I am sitting under a tree outside my school. With me is Year 11.1. They are supposed to be having computer studies class right now, but their teacher didn't come to school today. When I walked into the room they all asked in desperation if there was a test. Apparently that had been on the lesson plan, but I had no test to give them. I also had no computer lab to take them to. Visinia was teaching 12.1 upstairs in the lab I usually use and Emere had taken the key to the downstairs lab with him last night. Since he wasn't at school today, I couldn't get into that lab.

I decided to give the students a free study period, but it was just too hot in their classroom. So that is why I am sitting under a tree outside my school with a group of Year 11.1 students when I have to ask a student, "Do you know what the cow is for?"

Sometime just before we gathered under the tree someone had deposited what looks to be an entire cow outside my school. It had already been butchered a little, there was no longer any hide on it. Several of the boys from my Year 13 classes are hacking away at this cow with machetes, chopping it into smaller pieces (pieces that are still pretty darn large, let me tell you). This is hot work and they are dripping in sweat as they hack away at the cow and then haul away large chunks to the back of a pick-up truck.

There was just an announcement during interval about all the things my school is providing for the rugby tour ($22,000 tala, fine mats, coolers of fish and food from the umu [though how they fly all this food to Australia is a question I must ponder another day]), so I am assuming this is somehow rugby tour related.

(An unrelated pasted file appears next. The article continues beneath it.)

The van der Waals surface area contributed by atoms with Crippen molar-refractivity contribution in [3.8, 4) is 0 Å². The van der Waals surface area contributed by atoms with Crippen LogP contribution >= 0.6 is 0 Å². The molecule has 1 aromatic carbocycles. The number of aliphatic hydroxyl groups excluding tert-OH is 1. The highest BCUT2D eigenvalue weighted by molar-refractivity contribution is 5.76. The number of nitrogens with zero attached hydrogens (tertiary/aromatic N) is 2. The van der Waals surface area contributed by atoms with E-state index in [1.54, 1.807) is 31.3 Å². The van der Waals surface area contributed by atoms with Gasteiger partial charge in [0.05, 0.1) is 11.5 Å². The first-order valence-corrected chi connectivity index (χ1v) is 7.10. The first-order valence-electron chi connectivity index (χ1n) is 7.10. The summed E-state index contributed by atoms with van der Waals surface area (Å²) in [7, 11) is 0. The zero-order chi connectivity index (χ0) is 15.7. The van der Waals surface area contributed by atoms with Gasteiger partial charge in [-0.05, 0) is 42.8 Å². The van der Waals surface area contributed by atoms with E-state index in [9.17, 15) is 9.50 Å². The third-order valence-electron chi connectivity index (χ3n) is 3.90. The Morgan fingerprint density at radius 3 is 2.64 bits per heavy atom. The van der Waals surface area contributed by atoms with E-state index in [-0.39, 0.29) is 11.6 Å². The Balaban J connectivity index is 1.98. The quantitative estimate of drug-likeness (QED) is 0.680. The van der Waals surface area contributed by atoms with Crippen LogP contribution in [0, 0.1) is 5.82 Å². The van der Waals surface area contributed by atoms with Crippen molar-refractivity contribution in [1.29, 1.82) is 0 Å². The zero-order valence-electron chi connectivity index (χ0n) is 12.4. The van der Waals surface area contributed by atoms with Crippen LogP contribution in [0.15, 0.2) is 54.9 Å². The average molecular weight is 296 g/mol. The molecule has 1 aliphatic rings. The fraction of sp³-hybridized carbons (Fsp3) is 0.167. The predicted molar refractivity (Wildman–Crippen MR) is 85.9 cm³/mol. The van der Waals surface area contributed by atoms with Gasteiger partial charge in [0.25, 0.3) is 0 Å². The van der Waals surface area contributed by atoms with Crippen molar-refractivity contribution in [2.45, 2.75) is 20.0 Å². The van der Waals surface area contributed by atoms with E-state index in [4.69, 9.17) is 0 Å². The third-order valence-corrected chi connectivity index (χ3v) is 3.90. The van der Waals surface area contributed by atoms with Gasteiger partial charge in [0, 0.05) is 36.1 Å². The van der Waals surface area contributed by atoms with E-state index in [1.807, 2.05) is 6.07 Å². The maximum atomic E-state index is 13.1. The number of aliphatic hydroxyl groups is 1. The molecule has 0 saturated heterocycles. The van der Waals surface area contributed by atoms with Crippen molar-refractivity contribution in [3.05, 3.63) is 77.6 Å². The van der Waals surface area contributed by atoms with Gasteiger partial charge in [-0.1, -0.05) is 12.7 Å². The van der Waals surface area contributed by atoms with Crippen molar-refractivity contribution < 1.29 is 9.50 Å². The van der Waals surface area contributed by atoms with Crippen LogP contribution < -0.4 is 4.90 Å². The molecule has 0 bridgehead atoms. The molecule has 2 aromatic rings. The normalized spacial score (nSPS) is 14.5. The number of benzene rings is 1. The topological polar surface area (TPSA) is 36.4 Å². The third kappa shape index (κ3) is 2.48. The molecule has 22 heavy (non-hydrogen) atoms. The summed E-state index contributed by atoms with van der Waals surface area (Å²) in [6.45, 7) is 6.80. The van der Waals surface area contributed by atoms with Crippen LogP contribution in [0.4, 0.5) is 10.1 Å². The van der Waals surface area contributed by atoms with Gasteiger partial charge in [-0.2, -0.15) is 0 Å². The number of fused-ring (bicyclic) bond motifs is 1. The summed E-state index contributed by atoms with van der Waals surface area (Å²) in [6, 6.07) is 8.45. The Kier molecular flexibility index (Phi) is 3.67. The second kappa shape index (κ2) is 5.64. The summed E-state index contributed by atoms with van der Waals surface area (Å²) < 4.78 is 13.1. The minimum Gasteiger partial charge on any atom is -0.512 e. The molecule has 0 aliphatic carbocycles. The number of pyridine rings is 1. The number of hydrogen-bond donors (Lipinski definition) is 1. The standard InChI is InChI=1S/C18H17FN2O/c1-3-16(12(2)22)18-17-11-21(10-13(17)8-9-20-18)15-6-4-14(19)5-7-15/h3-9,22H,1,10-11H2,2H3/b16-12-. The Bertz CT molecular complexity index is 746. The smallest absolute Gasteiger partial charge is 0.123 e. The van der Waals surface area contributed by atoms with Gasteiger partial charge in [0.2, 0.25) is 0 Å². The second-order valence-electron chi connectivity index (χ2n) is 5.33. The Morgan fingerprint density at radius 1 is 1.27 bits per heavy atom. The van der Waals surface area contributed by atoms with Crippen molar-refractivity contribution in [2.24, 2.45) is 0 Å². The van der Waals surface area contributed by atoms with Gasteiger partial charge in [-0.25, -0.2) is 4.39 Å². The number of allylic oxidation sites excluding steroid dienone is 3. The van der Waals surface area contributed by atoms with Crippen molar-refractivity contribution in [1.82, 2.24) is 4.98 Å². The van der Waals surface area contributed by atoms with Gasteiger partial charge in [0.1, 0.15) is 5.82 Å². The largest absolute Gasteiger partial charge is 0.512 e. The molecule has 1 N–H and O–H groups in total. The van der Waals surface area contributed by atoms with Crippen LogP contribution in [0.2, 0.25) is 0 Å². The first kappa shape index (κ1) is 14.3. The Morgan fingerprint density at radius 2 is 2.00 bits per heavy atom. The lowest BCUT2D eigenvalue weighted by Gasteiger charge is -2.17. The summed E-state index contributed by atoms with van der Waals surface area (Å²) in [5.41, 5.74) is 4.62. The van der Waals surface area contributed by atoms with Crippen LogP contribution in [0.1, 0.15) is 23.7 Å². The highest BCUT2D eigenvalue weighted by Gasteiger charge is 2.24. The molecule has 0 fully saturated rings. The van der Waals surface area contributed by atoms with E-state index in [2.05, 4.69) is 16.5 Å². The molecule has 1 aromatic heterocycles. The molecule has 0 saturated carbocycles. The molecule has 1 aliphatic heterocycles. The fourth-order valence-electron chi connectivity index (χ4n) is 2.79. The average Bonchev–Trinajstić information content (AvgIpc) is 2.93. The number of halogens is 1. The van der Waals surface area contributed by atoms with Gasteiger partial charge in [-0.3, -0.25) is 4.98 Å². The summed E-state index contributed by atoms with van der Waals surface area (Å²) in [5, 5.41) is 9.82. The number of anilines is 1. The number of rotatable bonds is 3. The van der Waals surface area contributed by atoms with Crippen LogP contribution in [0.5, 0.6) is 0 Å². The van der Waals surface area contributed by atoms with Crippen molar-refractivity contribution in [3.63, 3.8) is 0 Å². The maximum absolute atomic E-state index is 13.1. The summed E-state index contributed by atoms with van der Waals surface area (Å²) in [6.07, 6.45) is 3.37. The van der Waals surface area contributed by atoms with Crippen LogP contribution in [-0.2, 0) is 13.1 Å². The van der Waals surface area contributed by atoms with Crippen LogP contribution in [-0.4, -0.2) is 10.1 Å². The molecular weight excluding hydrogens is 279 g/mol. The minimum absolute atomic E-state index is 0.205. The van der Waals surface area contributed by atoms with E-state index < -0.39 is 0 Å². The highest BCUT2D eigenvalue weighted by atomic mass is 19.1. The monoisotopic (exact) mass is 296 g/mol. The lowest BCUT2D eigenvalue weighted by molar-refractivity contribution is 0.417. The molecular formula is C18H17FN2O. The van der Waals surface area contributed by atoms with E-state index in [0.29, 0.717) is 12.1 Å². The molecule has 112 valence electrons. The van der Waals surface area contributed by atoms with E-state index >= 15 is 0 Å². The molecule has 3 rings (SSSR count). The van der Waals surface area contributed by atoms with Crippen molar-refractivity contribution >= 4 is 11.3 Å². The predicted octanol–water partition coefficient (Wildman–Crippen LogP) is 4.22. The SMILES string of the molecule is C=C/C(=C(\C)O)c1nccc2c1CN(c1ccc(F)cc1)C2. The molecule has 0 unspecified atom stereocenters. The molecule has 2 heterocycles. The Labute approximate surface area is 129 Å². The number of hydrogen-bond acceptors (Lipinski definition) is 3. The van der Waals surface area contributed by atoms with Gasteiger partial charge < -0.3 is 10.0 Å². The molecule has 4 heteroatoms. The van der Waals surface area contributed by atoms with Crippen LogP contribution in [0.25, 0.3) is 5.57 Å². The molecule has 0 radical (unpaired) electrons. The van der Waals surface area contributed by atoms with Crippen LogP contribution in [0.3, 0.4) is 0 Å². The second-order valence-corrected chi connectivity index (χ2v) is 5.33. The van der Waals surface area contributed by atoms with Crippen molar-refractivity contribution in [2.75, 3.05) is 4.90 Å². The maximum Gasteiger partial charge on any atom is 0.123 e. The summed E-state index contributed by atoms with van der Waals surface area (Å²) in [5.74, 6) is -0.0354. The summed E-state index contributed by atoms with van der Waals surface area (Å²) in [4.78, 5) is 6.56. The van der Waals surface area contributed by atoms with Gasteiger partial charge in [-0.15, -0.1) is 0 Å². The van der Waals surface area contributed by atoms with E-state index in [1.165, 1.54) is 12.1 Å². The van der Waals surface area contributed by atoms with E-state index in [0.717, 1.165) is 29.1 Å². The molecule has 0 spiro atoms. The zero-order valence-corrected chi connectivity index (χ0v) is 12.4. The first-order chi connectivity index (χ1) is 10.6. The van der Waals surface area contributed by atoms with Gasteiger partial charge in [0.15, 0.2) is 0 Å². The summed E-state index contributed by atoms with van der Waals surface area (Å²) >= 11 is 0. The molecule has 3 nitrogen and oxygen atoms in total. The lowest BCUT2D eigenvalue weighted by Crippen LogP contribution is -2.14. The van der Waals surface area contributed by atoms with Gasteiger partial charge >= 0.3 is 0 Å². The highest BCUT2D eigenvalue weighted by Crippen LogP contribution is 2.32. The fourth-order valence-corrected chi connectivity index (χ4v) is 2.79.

The students tell me the cow is from Savai'i. We have several students and teachers from our sister school in Savai'i staying at our school this week because they are part of the rugby tour. I wonder if these guys from Savai'i have brought the cow.

After much confusion I discover that I am way off base. The cow is from Sekaio's mom's funeral. The pule's secretary is Sekaio. His mother died and the funeral was today in Savai'i. The teachers at my school all chipped in $30 tala to buy a fine mat to send for the funeral. But in typical fa'alavelave fashion I think we got back more than we sent.

Am I getting ahead of myself here? Let me stop and do some explaining.

Fa'alavelave [fah-ah-lah-vey-lah-vey] is the word used for any major life event, but usually means a funeral in my experience. When there is a funeral people send all sorts of gifts (also called, fa'alavelave). They send fine mats and canned fish and money and cooked pigs and whatnot. When the fa'alavelave ends the head of the family divides up the gifts among the family and guests according to complex rules and hierarchies.

So that is how my school sent a fine mat to Sekaio's mom's funeral and in return there is a cow being butchered by students in the school yard.

Like I said, probably not something likely to happen to a teacher in the States.

— Sara

Thursday, May 1, 2008

Word of the Week: Atua

Beach Road between Apia and the airport

Atua {ah-two-ah}
n. 1. God (as revealed in Christ). 2. God (heathen).
adj. 1. Divine, godlike.

atualala
v. 1. Embalm

Can you use it in a sentence?
What in Atua's name is going on in here?

When I picked Atua as my word of the week, I had no idea that verb form of the word means to embalm. This is a very strange development that I am not sure I understand.

I picked Atua as my word of the week because I have started a picture project. There are so many churches in Samoa, you cannot swing a dead cat (not that I am in the habit of swinging dead cats) without hitting one. You also cannot bike along Beach Road with out passing a church ever few feet. My current goal is the shoot all the churches along Beach Road between Apia and the airport. That in itself will be a huge undertaking. However, I also hope to shoot any church I come across in my two-year stay here. I probably won't limit myself to churches either, there were some fabulous dollar store statues of Jesus in Chan Mow that I have to get on film (well, on a digital SD card).

— Sara